Samsung PS42V4SKX review

A well-priced offering from a big-name brand

TechRadar Verdict

A low price from a big-name brand, but also a low resolution and imperfect image


  • +

    HDCP-capable DVI input

    Digital Natural Image engine to boost contrast


  • -

    Low screen resolution

    Some softness and noise in images

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These days, it is possible to get a plasma for a grand, so it's great to see a big-name manufacturer produce one for only a shade more. But while it might be the new shirt sponsor of Chelsea, is this Samsung a champion screen?

A price like this usually goes hand-in-hand with a reduced features list, but here Samsung's DNIe picture processing is still on the team sheet. Mind you, the functional grey exterior does leave the PS42V4SKX looking a bit Damien Duff.

It's got all the firepower it needs on the back line, however, with the highlight being an HDCP-capable DVI input, which makes Sky's HDTV services possible. The screen resolution of only 852 x 480 means that such sparkling footage will have to be scaled down to fit. Other inputs include component video, composite video input, S-video input and two Scarts (one of which is RGB).

Processing power

HD-ready it isn't, but the PS42V4SKX does have a Digital Natural Image engine. Primed for high-definition TV pictures (despite the low resolution) and ordinary TV tuner images, DNIe promises a four-pronged attack by boosting contrast and detail while improving colour saturations and making motion clearer (not that this is a major problem with most plasmas).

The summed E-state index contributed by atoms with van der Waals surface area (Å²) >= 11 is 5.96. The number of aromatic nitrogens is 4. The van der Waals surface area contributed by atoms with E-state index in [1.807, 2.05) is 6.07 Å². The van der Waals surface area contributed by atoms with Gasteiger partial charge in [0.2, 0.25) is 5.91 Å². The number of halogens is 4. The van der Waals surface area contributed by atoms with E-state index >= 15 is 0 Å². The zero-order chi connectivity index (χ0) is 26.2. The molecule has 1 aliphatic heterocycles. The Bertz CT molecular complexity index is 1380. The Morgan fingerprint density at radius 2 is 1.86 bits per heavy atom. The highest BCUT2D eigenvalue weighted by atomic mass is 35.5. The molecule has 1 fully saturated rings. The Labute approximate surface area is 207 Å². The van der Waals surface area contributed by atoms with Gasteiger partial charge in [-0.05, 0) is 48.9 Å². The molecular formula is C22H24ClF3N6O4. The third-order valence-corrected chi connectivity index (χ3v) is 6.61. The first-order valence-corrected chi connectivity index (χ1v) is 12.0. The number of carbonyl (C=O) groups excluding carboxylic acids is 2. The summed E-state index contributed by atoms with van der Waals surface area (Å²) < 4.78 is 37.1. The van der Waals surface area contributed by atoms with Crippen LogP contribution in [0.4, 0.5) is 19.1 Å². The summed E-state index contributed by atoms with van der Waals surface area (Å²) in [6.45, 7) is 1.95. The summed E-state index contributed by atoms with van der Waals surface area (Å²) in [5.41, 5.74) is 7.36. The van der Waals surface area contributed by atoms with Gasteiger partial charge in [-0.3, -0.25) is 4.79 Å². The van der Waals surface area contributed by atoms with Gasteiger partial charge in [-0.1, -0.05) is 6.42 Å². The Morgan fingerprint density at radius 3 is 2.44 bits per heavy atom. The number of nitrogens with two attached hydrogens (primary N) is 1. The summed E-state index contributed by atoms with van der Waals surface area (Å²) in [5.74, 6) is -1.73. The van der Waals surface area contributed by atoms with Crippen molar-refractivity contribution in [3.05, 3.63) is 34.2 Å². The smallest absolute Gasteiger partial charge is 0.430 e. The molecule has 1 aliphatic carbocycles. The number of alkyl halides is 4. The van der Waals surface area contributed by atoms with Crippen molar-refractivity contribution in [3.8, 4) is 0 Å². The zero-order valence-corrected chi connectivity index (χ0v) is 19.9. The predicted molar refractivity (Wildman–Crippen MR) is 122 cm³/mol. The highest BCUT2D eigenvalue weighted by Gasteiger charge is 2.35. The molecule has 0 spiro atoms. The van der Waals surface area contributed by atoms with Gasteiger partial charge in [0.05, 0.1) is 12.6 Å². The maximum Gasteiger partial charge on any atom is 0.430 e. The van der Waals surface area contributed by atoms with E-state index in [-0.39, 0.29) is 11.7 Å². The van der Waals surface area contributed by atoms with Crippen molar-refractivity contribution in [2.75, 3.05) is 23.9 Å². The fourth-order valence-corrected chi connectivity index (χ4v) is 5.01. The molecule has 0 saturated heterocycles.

Bright lights

When we came to check out the Samsung's performance, it was no shock that colour was reproduced with aplomb - it's usually the main advantage of plasma over LCD. Hues were vibrant and well-saturated, while blacks were also represented with enough depth and detail.

This all served to make our drug-addled test DVD, Fear & Loathing in Las Vegas, look sparkling, especially the reds of 'The Shark' as Hunter (God rest his soul) and the Attorney race through the desert on a dubious journalistic pretext.

However, just as Hunter is left cursing his contacts back in LA, we felt like we'd been burned ourselves when it comes to that DNle picture engine - the picture did look soft and at times noisy, even with it in full flight. Thankfully, (scaled-down) high-def footage looks a little cleaner, as does DVD fodder fed through the DVI input.

Our test disc's blistering late '60s soundtrack sounded surprisingly good, with the side-mounted speakers providing some punch and coping well with the mumbling Hunter's outbursts.

Considering the PS42V4SKX's limited arsenal and low price, it gives a decent performance. However, its low screen resolution is something that we would steer clear of - there are plenty of plasmas around with more to play with - because it does severely limit how good high-definition footage can look.

That's not to say HD doesn't look good on the PS42V4SKX, but it does seem a shame that the DVI input can't deliver its full potential.

At the final whistle, this 42in plasma is a good-value solution for those with big-screen ambitions and small-time budgets. Which, frankly, is most of us. Just don't expect fireworks. was the former name of Its staff were at the forefront of the digital publishing revolution, and spearheaded the move to bring consumer technology journalism to its natural home – online. Many of the current TechRadar staff started life a staff writer, covering everything from the emerging smartphone market to the evolving market of personal computers. Think of it as the building blocks of the TechRadar you love today.